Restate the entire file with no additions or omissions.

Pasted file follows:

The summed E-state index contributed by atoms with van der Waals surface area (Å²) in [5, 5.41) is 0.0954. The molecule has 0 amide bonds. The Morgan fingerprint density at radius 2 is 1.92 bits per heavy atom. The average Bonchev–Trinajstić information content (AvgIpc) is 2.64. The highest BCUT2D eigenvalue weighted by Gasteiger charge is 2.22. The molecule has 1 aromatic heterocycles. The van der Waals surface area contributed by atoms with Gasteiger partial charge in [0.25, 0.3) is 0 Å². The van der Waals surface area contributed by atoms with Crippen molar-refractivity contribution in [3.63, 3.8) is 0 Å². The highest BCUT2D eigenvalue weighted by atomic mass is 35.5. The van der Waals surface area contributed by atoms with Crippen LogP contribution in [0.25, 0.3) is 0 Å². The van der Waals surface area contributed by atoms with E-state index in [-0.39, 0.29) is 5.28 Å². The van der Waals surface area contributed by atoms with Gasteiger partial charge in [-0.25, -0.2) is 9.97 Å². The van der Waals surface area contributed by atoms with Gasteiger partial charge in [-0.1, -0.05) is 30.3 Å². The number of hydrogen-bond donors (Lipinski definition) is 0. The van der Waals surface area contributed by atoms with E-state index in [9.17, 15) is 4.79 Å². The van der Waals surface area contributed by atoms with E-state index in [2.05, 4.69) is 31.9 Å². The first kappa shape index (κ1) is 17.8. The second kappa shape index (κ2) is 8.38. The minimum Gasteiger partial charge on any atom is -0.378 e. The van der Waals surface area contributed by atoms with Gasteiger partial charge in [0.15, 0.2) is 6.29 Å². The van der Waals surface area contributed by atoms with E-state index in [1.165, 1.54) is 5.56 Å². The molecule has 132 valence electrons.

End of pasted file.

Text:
The summed E-state index contributed by atoms with van der Waals surface area (Å²) in [5, 5.41) is 0.0954. The molecule has 0 amide bonds. The Morgan fingerprint density at radius 2 is 1.92 bits per heavy atom. The average Bonchev–Trinajstić information content (AvgIpc) is 2.64. The highest BCUT2D eigenvalue weighted by Gasteiger charge is 2.22. The molecule has 1 aromatic heterocycles. The van der Waals surface area contributed by atoms with Gasteiger partial charge in [0.25, 0.3) is 0 Å². The van der Waals surface area contributed by atoms with Crippen molar-refractivity contribution in [3.63, 3.8) is 0 Å². The highest BCUT2D eigenvalue weighted by atomic mass is 35.5. The van der Waals surface area contributed by atoms with Crippen LogP contribution in [0.25, 0.3) is 0 Å². The van der Waals surface area contributed by atoms with E-state index in [-0.39, 0.29) is 5.28 Å². The van der Waals surface area contributed by atoms with Gasteiger partial charge in [-0.25, -0.2) is 9.97 Å². The van der Waals surface area contributed by atoms with Gasteiger partial charge in [-0.1, -0.05) is 30.3 Å². The number of hydrogen-bond donors (Lipinski definition) is 0. The van der Waals surface area contributed by atoms with E-state index in [9.17, 15) is 4.79 Å². The van der Waals surface area contributed by atoms with E-state index in [2.05, 4.69) is 31.9 Å². The first kappa shape index (κ1) is 17.8. The second kappa shape index (κ2) is 8.38. The minimum Gasteiger partial charge on any atom is -0.378 e. The van der Waals surface area contributed by atoms with Gasteiger partial charge in [0.15, 0.2) is 6.29 Å². The van der Waals surface area contributed by atoms with E-state index in [1.165, 1.54) is 5.56 Å². The molecule has 132 valence electrons.